Handheld probe shows promise for oral cancer detection
PhysOrg    Share    Share on FacebookTwitterShare on LinkedinE-mail article
A team of University of Texas researchers have created a portable, miniature microscope in the hope of reducing the time taken to diagnose oral cancer. The probe, which is around 20 centimeters long and 1 centimeter wide at its tip, could be used by doctors to diagnose oral cancer in real time or as a surgical guidance tool; dentists could also use it to screen for early-stage cancer cells. The probe has been presented in IOP Publishing's Journal of Micromechanics and Microengineering, and has shown good agreement with images of oral cancers obtained using conventional, much slower techniques at the University of Texas Health Science Center at San Antonio. More

ER doctors face quandary on painkillers
The New York Times    Share    Share on FacebookTwitterShare on LinkedinE-mail article
Dr. Bruce Lobitz, an attending physician in the emergency department at Upstate Carolina Medical Center in Gaffney, S.C., sees about 10 patients a week complaining of toothaches. "The bane of our existence," he calls them. It's not just that doctors like him lack the training and tools to solve their dental problems. Many of these patients, he fears, complain of tooth pain simply as a ruse to get prescriptions for narcotics. More

Louisiana Society of Periodontists July 13-14,
New Orleans


• "Changes Coming to Healthcare Reform-What Does It Mean to    you?" Charpentier
•  "Achieving Predictable Implant Esthetics: Understanding Seven    Basic Priciples" Shapoff

Visit www.lasocietyofperiodontists.org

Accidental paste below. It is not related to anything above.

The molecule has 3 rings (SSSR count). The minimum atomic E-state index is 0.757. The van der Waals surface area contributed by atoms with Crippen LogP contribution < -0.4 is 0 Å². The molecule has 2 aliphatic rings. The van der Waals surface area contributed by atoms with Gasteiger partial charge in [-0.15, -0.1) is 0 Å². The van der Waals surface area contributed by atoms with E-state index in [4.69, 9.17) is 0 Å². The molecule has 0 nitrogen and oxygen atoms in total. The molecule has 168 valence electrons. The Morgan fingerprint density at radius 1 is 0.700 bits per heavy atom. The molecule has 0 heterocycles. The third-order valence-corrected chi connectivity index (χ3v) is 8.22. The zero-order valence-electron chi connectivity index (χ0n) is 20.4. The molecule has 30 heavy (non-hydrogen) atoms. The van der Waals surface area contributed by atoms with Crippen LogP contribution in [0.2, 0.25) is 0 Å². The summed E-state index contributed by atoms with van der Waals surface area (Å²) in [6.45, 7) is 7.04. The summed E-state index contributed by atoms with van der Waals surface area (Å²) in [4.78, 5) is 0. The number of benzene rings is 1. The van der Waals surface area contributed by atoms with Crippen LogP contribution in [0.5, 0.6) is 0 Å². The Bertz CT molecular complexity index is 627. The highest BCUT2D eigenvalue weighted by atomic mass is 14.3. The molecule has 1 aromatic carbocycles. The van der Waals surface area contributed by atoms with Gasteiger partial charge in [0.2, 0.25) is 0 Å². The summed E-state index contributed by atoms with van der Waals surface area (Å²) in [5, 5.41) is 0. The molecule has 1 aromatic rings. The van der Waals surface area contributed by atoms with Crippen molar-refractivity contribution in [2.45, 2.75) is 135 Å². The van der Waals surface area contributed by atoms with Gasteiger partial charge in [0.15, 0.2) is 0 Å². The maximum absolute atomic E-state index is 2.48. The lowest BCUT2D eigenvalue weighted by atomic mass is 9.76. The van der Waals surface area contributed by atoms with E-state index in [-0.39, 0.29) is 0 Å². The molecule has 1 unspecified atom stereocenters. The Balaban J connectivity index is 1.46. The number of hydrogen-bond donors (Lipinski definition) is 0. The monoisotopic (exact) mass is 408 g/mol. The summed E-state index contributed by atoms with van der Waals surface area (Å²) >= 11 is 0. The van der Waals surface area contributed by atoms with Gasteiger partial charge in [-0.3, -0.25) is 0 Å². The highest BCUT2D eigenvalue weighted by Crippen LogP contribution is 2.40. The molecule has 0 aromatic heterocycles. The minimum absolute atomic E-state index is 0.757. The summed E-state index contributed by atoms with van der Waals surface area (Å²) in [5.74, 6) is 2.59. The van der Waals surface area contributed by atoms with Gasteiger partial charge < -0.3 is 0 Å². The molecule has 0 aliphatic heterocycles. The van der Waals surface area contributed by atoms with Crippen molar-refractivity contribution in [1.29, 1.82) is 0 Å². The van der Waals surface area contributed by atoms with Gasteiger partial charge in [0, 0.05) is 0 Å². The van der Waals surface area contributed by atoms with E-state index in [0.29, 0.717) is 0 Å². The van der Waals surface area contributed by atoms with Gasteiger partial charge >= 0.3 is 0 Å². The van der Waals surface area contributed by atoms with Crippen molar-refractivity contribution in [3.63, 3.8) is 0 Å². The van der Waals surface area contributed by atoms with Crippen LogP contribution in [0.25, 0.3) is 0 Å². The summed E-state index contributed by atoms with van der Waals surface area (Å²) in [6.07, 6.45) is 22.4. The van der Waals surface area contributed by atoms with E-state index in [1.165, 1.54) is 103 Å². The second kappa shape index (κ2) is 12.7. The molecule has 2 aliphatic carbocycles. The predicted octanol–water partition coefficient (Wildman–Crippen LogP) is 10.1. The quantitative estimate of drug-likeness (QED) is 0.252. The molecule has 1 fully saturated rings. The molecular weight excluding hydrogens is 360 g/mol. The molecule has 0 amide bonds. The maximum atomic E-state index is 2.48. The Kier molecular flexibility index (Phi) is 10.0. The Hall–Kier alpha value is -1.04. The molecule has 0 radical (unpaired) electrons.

Periodontal disease could be treated with fish oil supplements
Medical News Today    Share    Share on FacebookTwitterShare on LinkedinE-mail article
Periodontitis, inflammation of the tissue surrounding the teeth, affects more than half of adults and is linked to an increased risk of stroke and other heart problems. To evaluate whether fish oil supplementation could be an adjunct therapy for periodontitis, Dr. Alison Coates from the University of South Australia and colleagues from the School of Dentistry at University of Adelaide in Australia reviewed evidence from eight unique studies that involved humans. Their review of these studies showed that improvements in clinical measures were common in all studies, but were scientifically significant in two that used a combination of fish oil and aspirin. More

Smoking aggravates periodontal disease
Reading Eagle via The Patriot-News    Share    Share on FacebookTwitterShare on LinkedinE-mail article
Q: Our dentist has advised both my husband and me that we have periodontal disease. He is treating both of us, and although my gums are improving, my husband is still going downhill. Our dentist said smoking can cause gum disease and attributes the lack of improvement to my husband's chain-smoking. There is seldom a time when at home he doesn't have a cigarette burning. The inside of our house smells of smoke. I would like to give him another reason to give up the dirty habit. Does cigarette smoking cause periodontal disease, and is secondhand smoke making my gum disease worse? More

Maxillofacial Rehabilitation

Rehabilitation of patients with disabilities of the head and neck secondary to acquired and congenital defects requires a multidisciplinary approach with prosthodontic and surgical management. MORE


No settlement in lawsuit over inmate's teeth, gums
The Associated Press via The Detroit News    Share    Share on FacebookTwitterShare on LinkedinE-mail article
An inmate who blames prison officials for his gum disease is going to trial after the state of Michigan rejected his request to be released early as a way to settle the case. Jerry Flanory is suing over his time at an Upper Peninsula prison. The 60-year-old says he was denied toothpaste, and as a result developed gum disease that led to the removal of a tooth. More